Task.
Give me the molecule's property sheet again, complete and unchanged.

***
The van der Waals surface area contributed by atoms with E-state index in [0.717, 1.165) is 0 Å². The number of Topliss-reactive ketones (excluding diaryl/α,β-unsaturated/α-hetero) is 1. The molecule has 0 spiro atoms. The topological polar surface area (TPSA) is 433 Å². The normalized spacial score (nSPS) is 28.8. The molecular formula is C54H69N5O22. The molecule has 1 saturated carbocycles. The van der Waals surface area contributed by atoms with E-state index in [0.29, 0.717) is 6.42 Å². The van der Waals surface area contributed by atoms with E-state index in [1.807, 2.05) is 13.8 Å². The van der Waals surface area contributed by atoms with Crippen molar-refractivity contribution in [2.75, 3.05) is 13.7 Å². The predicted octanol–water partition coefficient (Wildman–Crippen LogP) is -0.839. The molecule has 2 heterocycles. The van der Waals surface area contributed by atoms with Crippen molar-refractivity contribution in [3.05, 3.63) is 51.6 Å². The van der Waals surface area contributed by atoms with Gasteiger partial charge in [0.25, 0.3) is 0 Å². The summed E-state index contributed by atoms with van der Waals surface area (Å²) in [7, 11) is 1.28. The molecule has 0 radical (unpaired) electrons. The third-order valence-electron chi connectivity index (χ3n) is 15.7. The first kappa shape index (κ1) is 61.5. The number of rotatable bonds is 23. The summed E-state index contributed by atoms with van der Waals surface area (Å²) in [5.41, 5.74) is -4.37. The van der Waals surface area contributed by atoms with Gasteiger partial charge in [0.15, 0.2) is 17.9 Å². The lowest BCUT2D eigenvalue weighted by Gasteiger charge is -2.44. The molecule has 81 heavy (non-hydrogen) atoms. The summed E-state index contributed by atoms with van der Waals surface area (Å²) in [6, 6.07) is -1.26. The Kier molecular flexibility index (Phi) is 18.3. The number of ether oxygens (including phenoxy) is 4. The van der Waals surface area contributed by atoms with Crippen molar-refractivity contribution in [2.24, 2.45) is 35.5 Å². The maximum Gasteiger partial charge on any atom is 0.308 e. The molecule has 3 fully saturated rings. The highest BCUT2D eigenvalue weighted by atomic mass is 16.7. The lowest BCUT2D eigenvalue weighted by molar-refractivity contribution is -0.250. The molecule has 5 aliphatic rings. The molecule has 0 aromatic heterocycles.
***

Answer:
The van der Waals surface area contributed by atoms with E-state index in [0.717, 1.165) is 0 Å². The number of Topliss-reactive ketones (excluding diaryl/α,β-unsaturated/α-hetero) is 1. The molecule has 0 spiro atoms. The topological polar surface area (TPSA) is 433 Å². The normalized spacial score (nSPS) is 28.8. The molecular formula is C54H69N5O22. The molecule has 1 saturated carbocycles. The van der Waals surface area contributed by atoms with E-state index in [0.29, 0.717) is 6.42 Å². The van der Waals surface area contributed by atoms with E-state index in [1.807, 2.05) is 13.8 Å². The van der Waals surface area contributed by atoms with Crippen molar-refractivity contribution in [2.75, 3.05) is 13.7 Å². The predicted octanol–water partition coefficient (Wildman–Crippen LogP) is -0.839. The molecule has 2 heterocycles. The van der Waals surface area contributed by atoms with Crippen molar-refractivity contribution in [3.05, 3.63) is 51.6 Å². The van der Waals surface area contributed by atoms with Gasteiger partial charge in [0.25, 0.3) is 0 Å². The summed E-state index contributed by atoms with van der Waals surface area (Å²) in [7, 11) is 1.28. The molecule has 0 radical (unpaired) electrons. The third-order valence-electron chi connectivity index (χ3n) is 15.7. The first kappa shape index (κ1) is 61.5. The number of rotatable bonds is 23. The summed E-state index contributed by atoms with van der Waals surface area (Å²) in [5.41, 5.74) is -4.37. The van der Waals surface area contributed by atoms with Gasteiger partial charge in [0.15, 0.2) is 17.9 Å². The lowest BCUT2D eigenvalue weighted by Gasteiger charge is -2.44. The molecule has 81 heavy (non-hydrogen) atoms. The summed E-state index contributed by atoms with van der Waals surface area (Å²) in [6, 6.07) is -1.26. The Kier molecular flexibility index (Phi) is 18.3. The number of ether oxygens (including phenoxy) is 4. The van der Waals surface area contributed by atoms with Crippen molar-refractivity contribution in [2.24, 2.45) is 35.5 Å². The maximum Gasteiger partial charge on any atom is 0.308 e. The molecule has 3 fully saturated rings. The highest BCUT2D eigenvalue weighted by atomic mass is 16.7. The lowest BCUT2D eigenvalue weighted by molar-refractivity contribution is -0.250. The molecule has 5 aliphatic rings. The molecule has 0 aromatic heterocycles.